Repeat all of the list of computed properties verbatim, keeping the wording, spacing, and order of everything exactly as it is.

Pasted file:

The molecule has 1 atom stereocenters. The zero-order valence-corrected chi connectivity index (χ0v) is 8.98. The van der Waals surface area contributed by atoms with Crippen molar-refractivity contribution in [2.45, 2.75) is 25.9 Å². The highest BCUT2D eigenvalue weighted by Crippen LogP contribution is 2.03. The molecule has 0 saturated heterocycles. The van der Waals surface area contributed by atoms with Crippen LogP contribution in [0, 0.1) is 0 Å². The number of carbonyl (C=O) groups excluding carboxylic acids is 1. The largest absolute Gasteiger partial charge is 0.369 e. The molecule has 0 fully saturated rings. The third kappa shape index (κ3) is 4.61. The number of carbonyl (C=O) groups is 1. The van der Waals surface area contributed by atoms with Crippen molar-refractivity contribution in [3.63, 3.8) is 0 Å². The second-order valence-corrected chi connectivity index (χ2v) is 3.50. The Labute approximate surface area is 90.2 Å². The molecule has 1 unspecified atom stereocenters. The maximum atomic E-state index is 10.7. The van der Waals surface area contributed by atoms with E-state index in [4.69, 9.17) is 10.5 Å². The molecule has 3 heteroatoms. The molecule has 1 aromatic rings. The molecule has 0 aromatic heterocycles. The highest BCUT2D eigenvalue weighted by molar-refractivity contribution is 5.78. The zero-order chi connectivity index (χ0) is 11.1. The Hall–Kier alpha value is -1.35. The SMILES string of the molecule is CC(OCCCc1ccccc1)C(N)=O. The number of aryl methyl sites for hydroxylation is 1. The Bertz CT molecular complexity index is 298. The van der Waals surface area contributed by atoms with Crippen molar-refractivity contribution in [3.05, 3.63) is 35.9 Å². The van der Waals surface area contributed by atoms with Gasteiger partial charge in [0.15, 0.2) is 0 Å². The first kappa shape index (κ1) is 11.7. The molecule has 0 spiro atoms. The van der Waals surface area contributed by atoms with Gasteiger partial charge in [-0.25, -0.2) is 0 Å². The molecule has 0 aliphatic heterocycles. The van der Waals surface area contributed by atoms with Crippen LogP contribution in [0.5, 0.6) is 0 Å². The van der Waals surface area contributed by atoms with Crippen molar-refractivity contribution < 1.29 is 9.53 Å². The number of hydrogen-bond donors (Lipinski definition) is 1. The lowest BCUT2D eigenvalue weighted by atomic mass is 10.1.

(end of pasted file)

The molecule has 1 atom stereocenters. The zero-order valence-corrected chi connectivity index (χ0v) is 8.98. The van der Waals surface area contributed by atoms with Crippen molar-refractivity contribution in [2.45, 2.75) is 25.9 Å². The highest BCUT2D eigenvalue weighted by Crippen LogP contribution is 2.03. The molecule has 0 saturated heterocycles. The van der Waals surface area contributed by atoms with Crippen LogP contribution in [0, 0.1) is 0 Å². The number of carbonyl (C=O) groups excluding carboxylic acids is 1. The largest absolute Gasteiger partial charge is 0.369 e. The molecule has 0 fully saturated rings. The third kappa shape index (κ3) is 4.61. The number of carbonyl (C=O) groups is 1. The van der Waals surface area contributed by atoms with Crippen molar-refractivity contribution in [3.63, 3.8) is 0 Å². The second-order valence-corrected chi connectivity index (χ2v) is 3.50. The Labute approximate surface area is 90.2 Å². The molecule has 1 unspecified atom stereocenters. The maximum atomic E-state index is 10.7. The van der Waals surface area contributed by atoms with E-state index in [4.69, 9.17) is 10.5 Å². The molecule has 3 heteroatoms. The molecule has 1 aromatic rings. The molecule has 0 aromatic heterocycles. The highest BCUT2D eigenvalue weighted by molar-refractivity contribution is 5.78. The zero-order chi connectivity index (χ0) is 11.1. The Hall–Kier alpha value is -1.35. The SMILES string of the molecule is CC(OCCCc1ccccc1)C(N)=O. The number of aryl methyl sites for hydroxylation is 1. The Bertz CT molecular complexity index is 298. The van der Waals surface area contributed by atoms with Crippen molar-refractivity contribution in [3.05, 3.63) is 35.9 Å². The van der Waals surface area contributed by atoms with Gasteiger partial charge in [0.15, 0.2) is 0 Å². The first kappa shape index (κ1) is 11.7. The molecule has 0 spiro atoms. The van der Waals surface area contributed by atoms with Gasteiger partial charge in [-0.25, -0.2) is 0 Å². The molecule has 0 aliphatic heterocycles. The van der Waals surface area contributed by atoms with Crippen LogP contribution in [0.5, 0.6) is 0 Å². The van der Waals surface area contributed by atoms with Crippen molar-refractivity contribution < 1.29 is 9.53 Å². The number of hydrogen-bond donors (Lipinski definition) is 1. The lowest BCUT2D eigenvalue weighted by atomic mass is 10.1.